allowfullscreen="" frameborder="0" height="255" src="" width="420">A new poll of GA-06 voters is a dire warning to congressional Republicans. Paul Ryan's SuperPAC has put more money into the campaign on behalf of Karen Handel than any outside group has ever spent on any congressional race in history. And those millions and millions of dollars appear to have been wasted as Jon Ossoff has pulled ahead: • Jon Ossoff- 51%• Karen Handel- 44%At the same time, tomorrow's at-large race in Montana is looking so close that no one can call it-- again, after massive expenditure from Ryan and the GOP on behalf of billionaire self-funder Greg Gianforte.In his NY Times column yesterday, David Leonhardt emphasized that "while the rest of the country has been transfixed by Trumpian chaos, members of the Senate have spent the last two weeks talking about taking health insurance from millions of Americans... The effort to take health insurance from the middle class and poor and funnel the savings into tax cuts for the rich is a little like mold. It grows best in the dark. That’s why Republican leaders in the House handled their bill as they did. They did not hold a single hearing, because they knew that attention would have been devastating."But the Republican posture towards healthcare-- which has largely driven the polling numbers up for Ossoff in Georgia and for Quist in Montana-- will now be reinforced by the Republican posture towards Social Security. As the NY Times explained, the $4.1 trillion budget Señor Trumpanzee proposed "cuts deeply into programs for the poor, from health care and food stamps to student loans and disability payments, laying out an austere vision for reordering the nation’s priorities." The Republicans are trying to redefine "Social Security" to leave out of the definition the parts they want to cut-- aid to people with disabilities.Yesterday, Chuck Todd hammered Trump on the broken promise to protect Social Security, Medicaid and Medicare from his fellow Republicans whose grasp on power makes them think they have a mandate to destroy all three. Mantra-like, Trump always claimed during his campaign that he wouldn't allow that to happen. "Save Medicare, Medicaid and Social Security without cuts. Have to do it," he said. "[T]wo subjects-- seizing on immigration/race and protecting entitlements-- eventually made him the first Republican since 1988 to carry Pennsylvania and Michigan, and the first since 1984 to win Wisconsin. So it's striking that President Trump's first budget cuts Medicaid and a part of Social Security, arguably hurting many of the voters who helped him win in 2016." Will Montana and Georgia special election voters take it out on Gianforte and Handel? They should-- and more important, midterm voters should decimate the GOP ranks in Congress next year. The Regime "proposes reducing spending on Medicaid programs by more than $600 billion over the next decade, a massive cut that appears to go on top of $839 billion in Medicaid cuts included in the House bill... [Señor Trumpanzee] opposed cuts to Social Security during the campaign, but the new budget would make cuts to Social Security Disability Insurance, which covered over 10 million recipients as of December 2015. It would save about $72 billion through changes to disability programs over the next ten years. Asked about the discrepancy, Mulvaney suggested that the president intended his promises to apply only to retirement benefits. 'If you ask 990 people out of a thousand, they'd tell you Social Security disability is not part of Social Security,' Mulvaney said." [W]hat's extraordinary about this Trump budget-- released just six months after his presidential victory-- is how it undercuts a central campaign promise... [I]t mor[...]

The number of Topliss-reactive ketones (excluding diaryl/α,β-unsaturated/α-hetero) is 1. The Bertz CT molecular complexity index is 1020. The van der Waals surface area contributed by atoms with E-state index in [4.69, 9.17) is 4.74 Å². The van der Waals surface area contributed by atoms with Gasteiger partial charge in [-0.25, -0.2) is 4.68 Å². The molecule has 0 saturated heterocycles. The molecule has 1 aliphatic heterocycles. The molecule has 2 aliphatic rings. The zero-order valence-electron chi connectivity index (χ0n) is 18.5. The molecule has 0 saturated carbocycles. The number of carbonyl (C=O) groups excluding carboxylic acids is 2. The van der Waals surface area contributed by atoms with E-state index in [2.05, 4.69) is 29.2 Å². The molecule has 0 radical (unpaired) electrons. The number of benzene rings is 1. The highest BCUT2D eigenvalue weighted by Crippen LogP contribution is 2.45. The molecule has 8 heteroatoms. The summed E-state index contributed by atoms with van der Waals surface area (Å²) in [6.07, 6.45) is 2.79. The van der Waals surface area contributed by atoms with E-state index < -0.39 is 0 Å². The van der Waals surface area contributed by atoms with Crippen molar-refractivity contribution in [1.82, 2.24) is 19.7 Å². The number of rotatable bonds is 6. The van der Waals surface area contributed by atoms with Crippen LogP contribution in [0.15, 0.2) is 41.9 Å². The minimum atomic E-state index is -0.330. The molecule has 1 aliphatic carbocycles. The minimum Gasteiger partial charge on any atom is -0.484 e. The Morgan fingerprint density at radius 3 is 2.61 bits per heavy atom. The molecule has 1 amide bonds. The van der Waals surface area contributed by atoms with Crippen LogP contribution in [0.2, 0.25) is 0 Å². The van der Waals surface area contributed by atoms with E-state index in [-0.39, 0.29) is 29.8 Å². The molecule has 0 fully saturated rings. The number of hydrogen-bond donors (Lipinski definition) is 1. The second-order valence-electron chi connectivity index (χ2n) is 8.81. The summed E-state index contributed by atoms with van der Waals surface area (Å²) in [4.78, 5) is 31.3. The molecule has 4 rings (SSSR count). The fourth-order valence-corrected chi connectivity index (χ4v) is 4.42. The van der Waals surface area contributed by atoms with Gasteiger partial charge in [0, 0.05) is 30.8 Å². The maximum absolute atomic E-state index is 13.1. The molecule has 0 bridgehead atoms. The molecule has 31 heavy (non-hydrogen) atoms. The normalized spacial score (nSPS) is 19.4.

U.S. Supreme Court Rules Against North Carolina GOP Racists Who Control The State Legislature